THE Tory leadership race is down to just two candidates, who are both hugely divisive figures.
Here we look at the latest bookies’ odds on Boris Johnson and Jeremy Hunt, who are fighting to be the next Prime Minister.
4 Final two. Boris Johnson and Jeremy Hunt will be on the ballot paper for Tory party members
Who has dropped out of the race?
The first to go was Sam Gyimah, who backed down on June 10 after failing to get the necessary eight MP backers to enter the race.
Housing minister Kit Malthouse and Brexit Secretary James Cleverly announced they would run but withdrew shortly before nominations closed.
There were then 10 candidates going into the first round vote on June 13 – but four dropped by the wayside within 24 hours.
Andrea Leadsom, Esther McVey and Mark Harper were eliminated after failing to achieve the requisite 17 Tory MPs to get them past the first round.
4 Rory Stewart was eliminated in the race to be Tory leaderCredit: PA:Press Association
Health secretary Matt Hancock, who had 20 backers, withdrew hours later on June 14 after realising he could not win the race.
Dominic Raab exited the process on June 18, after failing to win 33 votes.
On June 19, the third knockout ballot resulted in the elimination of soft Brexiteer Rory Stewart as he shed ten votes to end up with just 27.
Boris Johnson, Jeremy Hunt, Michael Gove and Sajid Javid faced another round of voting with Javid being dumped.
Finally, Gove was hoofed out on June 20 leaving just BoJo and Hunt to face the Tory faithful in the final ballot.
Who are the final two and what are their odds?
Boris Johnson remains the runaway favourite to be the next Prime Minister and Tory leader.
Here are what the bookies are saying on July 02, 2019, according to Paddy Power.
Boris Johnson – 1/8
4 Boris Johnson is the favourite to become the next Prime MinisterCredit: AFP
Former Foreign Secretary Boris Johnson is still a hugely popular figure among Tory grassroots and the general public.
Boris quit as Foreign Secretary in July 2018, just hours after Theresa May lost Brexit Secretary David Davis over her Chequers plan to keep close ties to Brussels.
He called on May to stop “dithering” and tell the EU that Britain will not accept the controversial backstop arrangement designed to avoid a hard border in Ireland.
The 54-year-old also pledged to pay for a massive tax break for 3million Brits through money reserved for a No Deal exit – despite being open to a No Deal.
He began his campaign a little later than the other candidates on June 12, in a bid perhaps to steal some of their thunder.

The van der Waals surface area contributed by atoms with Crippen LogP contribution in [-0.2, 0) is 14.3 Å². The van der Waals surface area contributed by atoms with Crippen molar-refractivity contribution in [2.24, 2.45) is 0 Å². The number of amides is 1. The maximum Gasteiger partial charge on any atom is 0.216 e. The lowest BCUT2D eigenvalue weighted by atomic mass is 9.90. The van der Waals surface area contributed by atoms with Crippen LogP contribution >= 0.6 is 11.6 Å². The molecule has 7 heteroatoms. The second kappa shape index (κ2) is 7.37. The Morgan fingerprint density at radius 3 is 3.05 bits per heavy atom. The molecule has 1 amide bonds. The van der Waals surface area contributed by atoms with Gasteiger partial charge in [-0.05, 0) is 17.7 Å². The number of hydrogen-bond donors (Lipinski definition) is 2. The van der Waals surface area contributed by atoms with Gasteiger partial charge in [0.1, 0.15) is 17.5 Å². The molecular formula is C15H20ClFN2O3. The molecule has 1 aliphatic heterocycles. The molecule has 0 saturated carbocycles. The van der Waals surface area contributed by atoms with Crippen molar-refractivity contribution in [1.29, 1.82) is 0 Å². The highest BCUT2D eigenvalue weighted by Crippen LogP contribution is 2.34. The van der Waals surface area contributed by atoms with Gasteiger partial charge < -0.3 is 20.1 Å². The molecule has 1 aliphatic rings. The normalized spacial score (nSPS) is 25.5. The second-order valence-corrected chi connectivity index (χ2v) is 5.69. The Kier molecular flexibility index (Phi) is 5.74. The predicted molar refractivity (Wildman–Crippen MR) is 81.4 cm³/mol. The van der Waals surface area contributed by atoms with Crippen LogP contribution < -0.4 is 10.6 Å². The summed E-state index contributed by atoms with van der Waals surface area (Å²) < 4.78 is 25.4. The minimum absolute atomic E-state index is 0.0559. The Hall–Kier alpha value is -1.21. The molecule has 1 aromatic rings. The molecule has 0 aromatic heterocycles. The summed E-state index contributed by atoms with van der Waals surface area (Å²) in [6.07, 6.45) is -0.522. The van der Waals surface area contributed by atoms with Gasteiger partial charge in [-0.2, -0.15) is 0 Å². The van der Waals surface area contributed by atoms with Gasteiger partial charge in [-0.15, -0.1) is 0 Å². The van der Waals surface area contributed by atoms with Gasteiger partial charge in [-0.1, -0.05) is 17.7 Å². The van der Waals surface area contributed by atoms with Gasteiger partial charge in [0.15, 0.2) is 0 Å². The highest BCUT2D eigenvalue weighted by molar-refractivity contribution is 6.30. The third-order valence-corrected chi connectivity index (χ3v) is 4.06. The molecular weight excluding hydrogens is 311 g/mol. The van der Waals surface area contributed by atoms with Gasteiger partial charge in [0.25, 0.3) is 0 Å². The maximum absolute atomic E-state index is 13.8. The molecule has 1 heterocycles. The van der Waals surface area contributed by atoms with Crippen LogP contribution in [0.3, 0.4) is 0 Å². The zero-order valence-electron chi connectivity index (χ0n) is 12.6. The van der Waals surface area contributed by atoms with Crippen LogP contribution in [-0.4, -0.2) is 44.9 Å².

He vowed to deliver a super-fast Brexit.
Jeremy Hunt -11/2
4 Jeremy Hunt is up against Boris Johnson to be the new PMCredit: AP:Associated Press
Mr Hunt was the longest-serving Health Secretary in British history (nearly six years) before replacing Boris as Foreign Secretary.
He left the Department of Health after securing a £20bn funding increase for the NHS, but was hated by junior doctors after changing their contracts so they wouldn’t receive extra pay for the many shifts they work – previously classified as unsociable hours.
Despite campaigning for Remain during the referendum, Hunt now backs the UK’s withdrawal from the EU.
Just hours after Mrs May resigned, he put his name into the hat to be in the running to replace her.
On June 5, Trade Secretary Liam Fox threw his support behind Hunt in a surprise move, followed by two heavyweights – prominent leaver and defence secretary Penny Mordaunt and work and pensions secretary Amber Rudd.
Hunt opened his leadership bid by claiming the new PM might not be able to start renegotiating with the EU until November 1 because its new Commission only starts then.
Why did Theresa May resign?
Theresa May stepped down as Tory leader without delivering Brexit and with her party on the verge of extinction.
May claimed she had done all she could to take Britain out of the EU with a deal, saying: “Ever since I first stepped through the door behind me as Prime Minister, I have striven to make the United Kingdom a country that works not just for a privileged few, but for everyone. And to honour the result of the EU referendum.
“If you give people a choice you have a duty to implement what they decide. I have done my best to do that.
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“Sadly I have not been able to do so. I tried three times – I believe it was right to persevere even when the odds against success seemed high.”
May survived a vote of no confidence in December 2018, but repeated thwarted attempts to pass her Brexit deal left her without authority.
May will remain as Prime Minister until a new party leader is announced in the week beginning July 22.
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